BANGOR, Maine — Snowmobile enthusiasts from around the state are expected to flock to Bass Park next weekend as the Paul Bunyan Snocross brings its high-speed snow show to the Queen City for the second straight year.

The event, which is a stop on the East Coast Snocross tour, is one of two Maine events planned for this winter’s competition season. The second, the North Woods Sno-X Challenge, will be held March 12-13 at Historic Pittston Farm in Rockwood.

The Paul Bunyan Snocross is organized by the Eastern Maine Community College Foundation and serves as a fundraiser for scholarships to the school.

“[Fans] are going to see wild, flying action,” event coordinator Jennifer Khavari said. “The circuit comes with professional racers — this is all they do.”

But that’s not all you’ll see — or experience — at the races.

More adventurous recreational sledders can also suit up and race during the weekend.

“There’s a trail class, so you or a neighbor, or anybody who owns a snowmobile can enter and run in a heat,” Khavari said. “That’s really exciting for the amateur racers.”

There’s also a 120cc class for youth riders.

“[The young riders] are so cute, and they take it just as seriously as the pro riders,” Khavari said.

Spectator gates open at 10 a.m. Jan. 30 and Jan. 31. Admission is $15 for a single day or $20 for the weekend. Children 7 and under get in free.

Khavari said the first Paul Bunyan Snocross, which was staged a year ago, was “wildly successful,” but attendance wasn’t quite as high as organizers hoped it would be.

“Honestly, we had higher expectations, attendancewise, for sure,” she said. “We were expecting 10,000 [for the weekend], and we got about 6,000.”

One of the reasons for the optimism: Bangor’s rich history of oval-track snowmobile racing, which dates to 1968 and stretched over several years before petering out.

“We didn’t directly get that 1970s oval race fan coming back,” Khavari said. “We had heard that Bass Park drew 12,000 to 15,000 people at one point. We were hoping for a fraction of that, which we got. But again, it was something new for the area and was a revenue-generating source for Bass Park in January, which was really exciting. And the college made some money, which translates to scholarships.”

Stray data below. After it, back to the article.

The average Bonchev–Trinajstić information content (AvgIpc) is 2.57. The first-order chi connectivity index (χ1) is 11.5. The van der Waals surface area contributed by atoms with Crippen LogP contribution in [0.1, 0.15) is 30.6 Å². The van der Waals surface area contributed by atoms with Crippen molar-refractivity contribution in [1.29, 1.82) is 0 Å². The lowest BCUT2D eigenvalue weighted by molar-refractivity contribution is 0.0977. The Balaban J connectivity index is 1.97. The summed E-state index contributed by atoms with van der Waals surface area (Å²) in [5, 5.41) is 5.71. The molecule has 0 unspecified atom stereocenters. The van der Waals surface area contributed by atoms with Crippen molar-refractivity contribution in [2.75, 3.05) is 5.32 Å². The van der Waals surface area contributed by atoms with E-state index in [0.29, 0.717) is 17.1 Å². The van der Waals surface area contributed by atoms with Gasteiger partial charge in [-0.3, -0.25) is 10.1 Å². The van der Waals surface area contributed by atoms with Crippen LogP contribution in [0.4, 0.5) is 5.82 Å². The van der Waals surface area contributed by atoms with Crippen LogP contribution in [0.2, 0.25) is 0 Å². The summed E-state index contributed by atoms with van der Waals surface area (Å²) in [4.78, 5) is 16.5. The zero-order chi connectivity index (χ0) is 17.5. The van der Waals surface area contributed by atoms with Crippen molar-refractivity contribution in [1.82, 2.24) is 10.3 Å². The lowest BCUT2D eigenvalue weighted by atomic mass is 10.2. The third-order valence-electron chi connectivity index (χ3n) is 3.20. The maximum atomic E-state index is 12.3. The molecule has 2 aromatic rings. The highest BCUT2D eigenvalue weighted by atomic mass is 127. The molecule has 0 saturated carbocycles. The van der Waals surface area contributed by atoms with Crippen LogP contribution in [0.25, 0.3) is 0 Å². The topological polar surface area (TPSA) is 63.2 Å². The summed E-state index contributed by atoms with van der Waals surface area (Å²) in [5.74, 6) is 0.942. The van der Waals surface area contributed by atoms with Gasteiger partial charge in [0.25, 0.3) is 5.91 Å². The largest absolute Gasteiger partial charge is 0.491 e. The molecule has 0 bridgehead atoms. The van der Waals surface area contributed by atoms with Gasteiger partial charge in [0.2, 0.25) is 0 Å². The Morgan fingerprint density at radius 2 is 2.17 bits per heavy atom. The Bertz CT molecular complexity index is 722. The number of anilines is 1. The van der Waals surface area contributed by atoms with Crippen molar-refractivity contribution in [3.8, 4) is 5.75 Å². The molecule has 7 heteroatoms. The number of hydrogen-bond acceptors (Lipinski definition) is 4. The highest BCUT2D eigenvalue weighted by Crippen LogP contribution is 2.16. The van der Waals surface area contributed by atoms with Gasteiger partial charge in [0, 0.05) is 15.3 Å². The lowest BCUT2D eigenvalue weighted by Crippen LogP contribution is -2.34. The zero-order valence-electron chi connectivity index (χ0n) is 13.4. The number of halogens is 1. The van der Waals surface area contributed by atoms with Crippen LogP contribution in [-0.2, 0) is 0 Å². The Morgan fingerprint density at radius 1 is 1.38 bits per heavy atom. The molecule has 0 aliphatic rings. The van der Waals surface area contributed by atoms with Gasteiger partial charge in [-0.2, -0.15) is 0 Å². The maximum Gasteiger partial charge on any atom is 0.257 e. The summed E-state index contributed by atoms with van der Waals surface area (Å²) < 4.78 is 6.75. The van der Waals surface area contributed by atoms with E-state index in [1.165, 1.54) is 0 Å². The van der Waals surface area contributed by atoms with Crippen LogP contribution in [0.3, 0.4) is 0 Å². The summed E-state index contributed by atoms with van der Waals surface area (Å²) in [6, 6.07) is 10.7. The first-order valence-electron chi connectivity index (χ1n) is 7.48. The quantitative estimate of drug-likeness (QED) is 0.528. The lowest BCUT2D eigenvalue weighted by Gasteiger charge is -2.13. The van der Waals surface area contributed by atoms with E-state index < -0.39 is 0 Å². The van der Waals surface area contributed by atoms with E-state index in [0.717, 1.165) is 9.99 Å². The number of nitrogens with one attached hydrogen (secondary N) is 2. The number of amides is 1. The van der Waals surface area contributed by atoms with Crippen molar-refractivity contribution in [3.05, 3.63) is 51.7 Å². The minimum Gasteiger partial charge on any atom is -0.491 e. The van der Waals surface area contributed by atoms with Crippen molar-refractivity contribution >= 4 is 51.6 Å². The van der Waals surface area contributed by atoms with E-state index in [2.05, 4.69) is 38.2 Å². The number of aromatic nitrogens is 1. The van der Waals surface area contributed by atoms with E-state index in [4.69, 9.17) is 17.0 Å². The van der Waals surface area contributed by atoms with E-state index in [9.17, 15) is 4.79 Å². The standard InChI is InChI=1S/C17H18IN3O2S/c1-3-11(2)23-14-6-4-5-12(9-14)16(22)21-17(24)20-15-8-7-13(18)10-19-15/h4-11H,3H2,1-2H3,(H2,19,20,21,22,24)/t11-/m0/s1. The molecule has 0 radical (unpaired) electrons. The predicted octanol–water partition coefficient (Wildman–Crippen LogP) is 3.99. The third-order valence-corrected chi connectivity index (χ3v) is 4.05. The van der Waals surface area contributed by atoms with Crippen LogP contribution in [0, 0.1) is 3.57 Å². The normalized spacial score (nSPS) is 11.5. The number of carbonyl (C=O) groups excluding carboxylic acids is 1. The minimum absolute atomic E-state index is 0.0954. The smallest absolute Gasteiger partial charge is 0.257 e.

It also led to some interesting work experience for EMCC students, some of whom served as flaggers during the race. This year, a law enforcement professor at the college and student volunteers will provide security at the venue.

While Bangor is a small city, it’s a thriving metropolis when compared with other host venue for East Coast Snocross, Khavari said.

“This is the most urban setting for this producer of snocross, which is why they wanted to come back again this year,” she said.

Many of the other venues are deep in the woods, Khavari said. That’s certainly the case for the March races that will be held at Historic Pittston Farm.

On Friday, Jan. 29, racers will get a chance to test the track, and Khavari is hoping another event being held in the city that day will lead to some added excitement.

“One of the really fun things this year is we’ve partnered with Waterfront Concerts to co-promote the Brad Paisley concert, which is happening Friday night,” Khavari said. “So we’re hoping — fingers crossed — to get Brad or his crew on a snowmobile at some point. No promises, but that would be something fun and different to do.”

One concern last year — a supply of snow that course builders can work with — doesn’t seem to be a factor this time around, Khavari said.

“I know everybody is talking about how cold it is, but it’s good for us because it keeps the snow piles in piles and it doesn’t melt,” she said. “This year, knock on wood, we are 99.9 percent sure we will not have to make any man-made snow.”

Khavari said she had hoped for an additional 10 inches of snow during a predicted Saturday storm. More current forecasts indicate that won’t happen.

“Just give me two more weeks [of snow and cold],” she said. “Then spring can come.”


John Holyoke

John Holyoke has been enjoying himself in Maine's great outdoors since he was a kid. He spent 28 years working for the BDN, including 19 years as the paper's outdoors columnist or outdoors editor. While...